As a Twitter client

The built-in Twitter client disappoints me. It updates too rarely and lacks features I’ve come to expect in a Twitter client, most notably a way to view conversations (it’s only supported on the timeline tab, not the mentions tab where it would be more valuable). It tries to be helpful by including images and videos inline but I honestly find that more annoying than I think they intended, and I can’t find a way to turn it off.

Viewing replies is either two clicks, or I have to leave open a column that takes maybe 20-25% of the width of the client for nothing but the tabs. A horizontal tab strip would have used a lot less space.

That leaves me leaving Twitter open in a pinned tab, which I can already do in Firefox 4 or Chrome.

As a Facebook client

I probably don’t use Facebook enough to judge this well. Having two widgets instead of tabs in one widget seems silly. It doesn’t keep itself very up-to-date, either, and seems slightly less functional than my phone. Again, I think I’d just leave Facebook open in a pinned tab.


After using RockMelt for just a day, there are a few things I would like to see (not just in RockMelt).

  • Better Gmail integration. An unread message count just doesn’t do it for me anymore.
  • Google Talk integration. I don’t use Facebook Chat, but do use Google Talk. It would add a lot of value for me.
  • Google Voice integration. I don’t use it (yet) but it’s potentially a high-value addition.
  • Atom Publish Protocol support. Support for APP is disappointingly low, in general, but the option to post to my WordPress blog would be a great “Share” option. Also for F1.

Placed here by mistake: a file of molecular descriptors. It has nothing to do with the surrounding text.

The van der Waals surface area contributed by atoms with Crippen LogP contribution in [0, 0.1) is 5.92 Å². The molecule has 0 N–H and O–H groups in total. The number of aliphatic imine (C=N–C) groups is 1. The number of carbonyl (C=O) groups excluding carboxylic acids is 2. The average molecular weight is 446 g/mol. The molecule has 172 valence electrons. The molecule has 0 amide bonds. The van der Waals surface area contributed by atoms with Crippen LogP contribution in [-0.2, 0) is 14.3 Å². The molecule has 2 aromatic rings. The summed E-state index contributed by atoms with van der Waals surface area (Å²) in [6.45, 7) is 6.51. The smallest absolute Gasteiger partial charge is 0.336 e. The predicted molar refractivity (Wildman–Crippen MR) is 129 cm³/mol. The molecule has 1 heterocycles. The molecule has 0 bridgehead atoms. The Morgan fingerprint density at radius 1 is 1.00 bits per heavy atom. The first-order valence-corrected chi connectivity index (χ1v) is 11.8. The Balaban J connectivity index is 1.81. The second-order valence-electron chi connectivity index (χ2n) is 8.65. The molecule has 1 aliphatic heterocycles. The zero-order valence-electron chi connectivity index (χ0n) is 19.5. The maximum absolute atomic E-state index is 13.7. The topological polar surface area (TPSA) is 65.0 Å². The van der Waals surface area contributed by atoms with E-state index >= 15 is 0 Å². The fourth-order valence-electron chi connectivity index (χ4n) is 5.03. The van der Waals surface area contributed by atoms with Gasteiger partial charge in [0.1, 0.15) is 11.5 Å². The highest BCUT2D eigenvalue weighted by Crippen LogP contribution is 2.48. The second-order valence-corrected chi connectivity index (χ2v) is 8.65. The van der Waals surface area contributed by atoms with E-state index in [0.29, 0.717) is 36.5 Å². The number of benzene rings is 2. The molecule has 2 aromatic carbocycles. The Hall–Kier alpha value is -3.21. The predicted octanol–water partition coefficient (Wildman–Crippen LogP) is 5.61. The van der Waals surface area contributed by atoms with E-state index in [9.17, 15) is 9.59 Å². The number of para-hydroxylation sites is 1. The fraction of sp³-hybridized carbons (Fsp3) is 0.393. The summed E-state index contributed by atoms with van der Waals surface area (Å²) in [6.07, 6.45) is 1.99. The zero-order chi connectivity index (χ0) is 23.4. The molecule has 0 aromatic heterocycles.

• Bookmark(let)s on the right side. Along with the RSS widgets, sticking a “Share on Tumblr” or “” bookmarklet, for example, would open up a lot more services.
  • Better UI for F1. I realize Mozilla’s F1 is a pretty early prototype, but I’d like to see the UI improve in a few ways: - Smaller. F1 is pretty big; I don’t need that much space for a Tweet.
  • Less obtrusive. Rather than opening along the entire top of the page, pushing down the content, something similar to RockMelt’s “Share” button or Firefox 4’s doorhanger notifications would stay out of the way.
  • Faster. I get the impression F1 is loading remote content for its UI and I have no idea why.
  • Post everywhere. This applies to RockMelt and F1, but I’d like to be able to update Facebook and Twitter simultaneously.

I would also totally use a Firefox add-on that gave me a RockMelt-style thin sidebar for Google Talk. Yoono might be close, I’ll give it a shot.

The experience of RockMelt is definitely evolutionary rather than revolutionary, at least if you’re used to interacting with these services regularly. I don’t feel like it adds significant value over the native services or Firefox with the right add-ons, but I do think it has some good ideas for UX in the space, that should be further developed.